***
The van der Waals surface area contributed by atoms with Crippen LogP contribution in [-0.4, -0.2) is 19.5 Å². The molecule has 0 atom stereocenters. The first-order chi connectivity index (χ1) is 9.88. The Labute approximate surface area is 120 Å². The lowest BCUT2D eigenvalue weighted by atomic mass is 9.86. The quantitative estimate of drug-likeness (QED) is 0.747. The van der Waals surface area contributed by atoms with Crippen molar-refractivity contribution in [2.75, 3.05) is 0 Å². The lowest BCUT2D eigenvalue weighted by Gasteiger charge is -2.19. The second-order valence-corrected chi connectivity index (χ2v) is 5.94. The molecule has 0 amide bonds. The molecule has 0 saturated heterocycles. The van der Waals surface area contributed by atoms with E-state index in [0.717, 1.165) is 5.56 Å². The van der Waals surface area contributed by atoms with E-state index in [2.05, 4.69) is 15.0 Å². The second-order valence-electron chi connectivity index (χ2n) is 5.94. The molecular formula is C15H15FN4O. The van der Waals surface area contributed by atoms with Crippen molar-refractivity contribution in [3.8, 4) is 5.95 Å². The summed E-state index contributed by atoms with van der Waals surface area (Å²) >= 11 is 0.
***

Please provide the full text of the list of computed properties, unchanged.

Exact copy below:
The van der Waals surface area contributed by atoms with Crippen LogP contribution in [-0.4, -0.2) is 19.5 Å². The molecule has 0 atom stereocenters. The first-order chi connectivity index (χ1) is 9.88. The Labute approximate surface area is 120 Å². The lowest BCUT2D eigenvalue weighted by atomic mass is 9.86. The quantitative estimate of drug-likeness (QED) is 0.747. The van der Waals surface area contributed by atoms with Crippen molar-refractivity contribution in [2.75, 3.05) is 0 Å². The lowest BCUT2D eigenvalue weighted by Gasteiger charge is -2.19. The second-order valence-corrected chi connectivity index (χ2v) is 5.94. The molecule has 0 amide bonds. The molecule has 0 saturated heterocycles. The van der Waals surface area contributed by atoms with E-state index in [0.717, 1.165) is 5.56 Å². The van der Waals surface area contributed by atoms with E-state index in [2.05, 4.69) is 15.0 Å². The second-order valence-electron chi connectivity index (χ2n) is 5.94. The molecular formula is C15H15FN4O. The van der Waals surface area contributed by atoms with Crippen molar-refractivity contribution in [3.8, 4) is 5.95 Å². The summed E-state index contributed by atoms with van der Waals surface area (Å²) >= 11 is 0.